Jaclyn A. LaPlaca: Claimed she had a degree she didn't

Historians in the News

Last year the university hired about 260 full- and part-time faculty. Every department, school and college handles these hirings based on their individual policies within the university's guidelines.

This year already welcomes a new president and dean. Additional faculty positions have been approved in fast-growing fields such as journalism and fashion design. Those don't even touch on the routine replacements and part-time faculty the university hires every year.

In 2003, the university hired an assistant professor to teach history at its Stark campus. They thought she had the master's and doctorate degrees she claimed to have from University of Oxford in England.

She didn't.

Kent State officials said the case of Jaclyn A. LaPlaca shouldn't have fallen between the cracks and don't know how it did.

LaPlaca worked at Stark for two years, quit and took a job at a university in Pennsylvania in 2005, where she is currently employed.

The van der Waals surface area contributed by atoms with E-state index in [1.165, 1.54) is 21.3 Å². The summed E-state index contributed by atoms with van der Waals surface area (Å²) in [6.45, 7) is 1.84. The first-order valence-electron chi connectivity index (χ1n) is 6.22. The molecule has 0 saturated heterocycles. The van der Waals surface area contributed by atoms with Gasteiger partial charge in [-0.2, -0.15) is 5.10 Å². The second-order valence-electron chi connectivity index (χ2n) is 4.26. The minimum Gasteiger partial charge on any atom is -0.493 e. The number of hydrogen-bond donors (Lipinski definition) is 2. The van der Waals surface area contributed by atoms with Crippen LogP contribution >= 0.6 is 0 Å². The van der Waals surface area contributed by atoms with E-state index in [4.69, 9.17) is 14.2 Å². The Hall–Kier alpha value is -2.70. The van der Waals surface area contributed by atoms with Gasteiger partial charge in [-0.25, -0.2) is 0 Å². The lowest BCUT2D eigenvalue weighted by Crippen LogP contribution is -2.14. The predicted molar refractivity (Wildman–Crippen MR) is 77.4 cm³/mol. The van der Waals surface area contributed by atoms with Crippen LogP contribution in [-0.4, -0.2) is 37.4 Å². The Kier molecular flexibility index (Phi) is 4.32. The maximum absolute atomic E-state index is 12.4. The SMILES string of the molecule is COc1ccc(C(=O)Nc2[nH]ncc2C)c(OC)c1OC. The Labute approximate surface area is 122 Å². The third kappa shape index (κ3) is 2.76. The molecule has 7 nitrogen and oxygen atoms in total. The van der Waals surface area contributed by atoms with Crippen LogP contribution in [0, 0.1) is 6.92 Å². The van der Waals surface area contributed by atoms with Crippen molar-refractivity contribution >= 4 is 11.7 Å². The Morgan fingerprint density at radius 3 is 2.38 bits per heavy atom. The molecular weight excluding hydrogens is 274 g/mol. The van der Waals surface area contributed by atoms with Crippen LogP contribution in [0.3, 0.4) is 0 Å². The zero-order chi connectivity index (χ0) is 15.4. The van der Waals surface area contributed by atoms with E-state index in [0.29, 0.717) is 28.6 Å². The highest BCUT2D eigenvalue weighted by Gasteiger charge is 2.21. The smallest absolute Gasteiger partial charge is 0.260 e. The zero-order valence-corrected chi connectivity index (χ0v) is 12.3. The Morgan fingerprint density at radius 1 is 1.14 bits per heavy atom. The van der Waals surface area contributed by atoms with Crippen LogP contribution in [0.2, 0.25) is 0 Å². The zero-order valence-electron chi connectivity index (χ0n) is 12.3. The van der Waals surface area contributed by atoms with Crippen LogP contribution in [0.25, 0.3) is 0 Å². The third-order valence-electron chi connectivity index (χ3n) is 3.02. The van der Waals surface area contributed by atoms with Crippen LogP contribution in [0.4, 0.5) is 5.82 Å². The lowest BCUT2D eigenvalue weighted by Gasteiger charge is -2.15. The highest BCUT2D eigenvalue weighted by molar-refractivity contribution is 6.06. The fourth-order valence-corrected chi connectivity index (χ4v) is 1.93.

How can the university ensure that this doesn't happen again?

What happens next

Gayle Ormiston, associate provost for faculty affairs and curriculum, said Kent State will not take any action against LaPlaca or make any policy changes when it comes to hiring faculty. The university does not know of any harm to students, he said, and any courses she taught still count.

"We (the Stark campus) employed her," Ormiston said. "We assigned her to teach. We assigned her to teach under the assumption that whatever she told us was the truth. We're not going to go back and tell the students it doesn't count."

This doesn't happen often, he said....

Someone at the Stark campus had anonymously contacted Oxford questioning LaPlaca's degree completion, Ormiston said. Frances Lannon, a principal at Oxford, contacted Ormiston in August 2005 to inform him that LaPlaca did not have a valid degree from her university. A principal is like a provost, Ormiston said. Several phone conversations and a letter were exchanged.

At this time, LaPlaca had already left Kent State and was employed at Marywood University in Pennsylvania.

LaPlaca was never granted a doctoral-level degree and her master's-level degree was revoked when she was found guilty of plagiarism, according to a letter from Lannon to Ormiston. Oxford in turn expelled LaPlaca.

The Daily Kent Stater obtained copies of this letter and all other documents in LaPlaca's personnel file through a freedom of information request....
Read entire article at Daily Kent Stater

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